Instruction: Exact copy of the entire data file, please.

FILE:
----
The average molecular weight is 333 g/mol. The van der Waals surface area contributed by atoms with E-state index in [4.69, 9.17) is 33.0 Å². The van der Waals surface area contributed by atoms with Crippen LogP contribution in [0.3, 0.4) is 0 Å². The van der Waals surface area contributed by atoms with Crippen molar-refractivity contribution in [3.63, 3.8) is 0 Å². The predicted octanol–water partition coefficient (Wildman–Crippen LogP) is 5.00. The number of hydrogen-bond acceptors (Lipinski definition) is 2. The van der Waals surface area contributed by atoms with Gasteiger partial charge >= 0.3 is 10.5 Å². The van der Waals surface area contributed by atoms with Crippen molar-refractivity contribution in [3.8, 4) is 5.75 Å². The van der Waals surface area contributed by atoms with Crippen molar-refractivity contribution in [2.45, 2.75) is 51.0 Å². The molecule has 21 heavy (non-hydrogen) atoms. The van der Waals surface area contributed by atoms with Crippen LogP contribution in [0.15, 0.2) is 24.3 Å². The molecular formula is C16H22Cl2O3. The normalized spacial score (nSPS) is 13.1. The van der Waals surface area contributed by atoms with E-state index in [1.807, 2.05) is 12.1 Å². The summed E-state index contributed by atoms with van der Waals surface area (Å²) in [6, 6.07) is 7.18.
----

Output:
The average molecular weight is 333 g/mol. The van der Waals surface area contributed by atoms with E-state index in [4.69, 9.17) is 33.0 Å². The van der Waals surface area contributed by atoms with Crippen LogP contribution in [0.3, 0.4) is 0 Å². The van der Waals surface area contributed by atoms with Crippen molar-refractivity contribution in [3.63, 3.8) is 0 Å². The predicted octanol–water partition coefficient (Wildman–Crippen LogP) is 5.00. The number of hydrogen-bond acceptors (Lipinski definition) is 2. The van der Waals surface area contributed by atoms with Gasteiger partial charge >= 0.3 is 10.5 Å². The van der Waals surface area contributed by atoms with Crippen molar-refractivity contribution in [3.8, 4) is 5.75 Å². The van der Waals surface area contributed by atoms with Crippen molar-refractivity contribution in [2.45, 2.75) is 51.0 Å². The molecule has 21 heavy (non-hydrogen) atoms. The van der Waals surface area contributed by atoms with Crippen LogP contribution in [0.15, 0.2) is 24.3 Å². The molecular formula is C16H22Cl2O3. The normalized spacial score (nSPS) is 13.1. The van der Waals surface area contributed by atoms with E-state index in [1.807, 2.05) is 12.1 Å². The summed E-state index contributed by atoms with van der Waals surface area (Å²) in [6, 6.07) is 7.18.